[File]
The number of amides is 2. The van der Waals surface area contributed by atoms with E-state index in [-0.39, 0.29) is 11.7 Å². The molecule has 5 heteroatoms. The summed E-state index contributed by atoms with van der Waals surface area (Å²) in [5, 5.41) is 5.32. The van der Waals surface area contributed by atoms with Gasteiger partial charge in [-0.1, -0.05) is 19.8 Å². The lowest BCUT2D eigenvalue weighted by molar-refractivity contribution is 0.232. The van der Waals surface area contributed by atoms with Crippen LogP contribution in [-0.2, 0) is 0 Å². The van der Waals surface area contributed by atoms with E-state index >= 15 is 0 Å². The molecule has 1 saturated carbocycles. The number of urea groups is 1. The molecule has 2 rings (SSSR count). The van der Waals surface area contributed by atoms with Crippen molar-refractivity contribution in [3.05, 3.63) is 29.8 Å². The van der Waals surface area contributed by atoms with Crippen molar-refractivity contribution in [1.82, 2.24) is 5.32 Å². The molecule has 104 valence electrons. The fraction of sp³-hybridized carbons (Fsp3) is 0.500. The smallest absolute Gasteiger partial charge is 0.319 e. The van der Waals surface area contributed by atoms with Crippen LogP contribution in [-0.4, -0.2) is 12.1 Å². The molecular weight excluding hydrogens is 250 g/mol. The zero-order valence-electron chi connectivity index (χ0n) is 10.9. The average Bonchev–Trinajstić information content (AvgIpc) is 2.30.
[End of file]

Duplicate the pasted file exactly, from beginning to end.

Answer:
The number of amides is 2. The van der Waals surface area contributed by atoms with E-state index in [-0.39, 0.29) is 11.7 Å². The molecule has 5 heteroatoms. The summed E-state index contributed by atoms with van der Waals surface area (Å²) in [5, 5.41) is 5.32. The van der Waals surface area contributed by atoms with Gasteiger partial charge in [-0.1, -0.05) is 19.8 Å². The lowest BCUT2D eigenvalue weighted by molar-refractivity contribution is 0.232. The van der Waals surface area contributed by atoms with Crippen LogP contribution in [-0.2, 0) is 0 Å². The van der Waals surface area contributed by atoms with E-state index >= 15 is 0 Å². The molecule has 1 saturated carbocycles. The number of urea groups is 1. The molecule has 2 rings (SSSR count). The van der Waals surface area contributed by atoms with Crippen molar-refractivity contribution in [3.05, 3.63) is 29.8 Å². The van der Waals surface area contributed by atoms with Crippen molar-refractivity contribution in [1.82, 2.24) is 5.32 Å². The molecule has 104 valence electrons. The fraction of sp³-hybridized carbons (Fsp3) is 0.500. The smallest absolute Gasteiger partial charge is 0.319 e. The van der Waals surface area contributed by atoms with Crippen LogP contribution in [-0.4, -0.2) is 12.1 Å². The molecular weight excluding hydrogens is 250 g/mol. The zero-order valence-electron chi connectivity index (χ0n) is 10.9. The average Bonchev–Trinajstić information content (AvgIpc) is 2.30.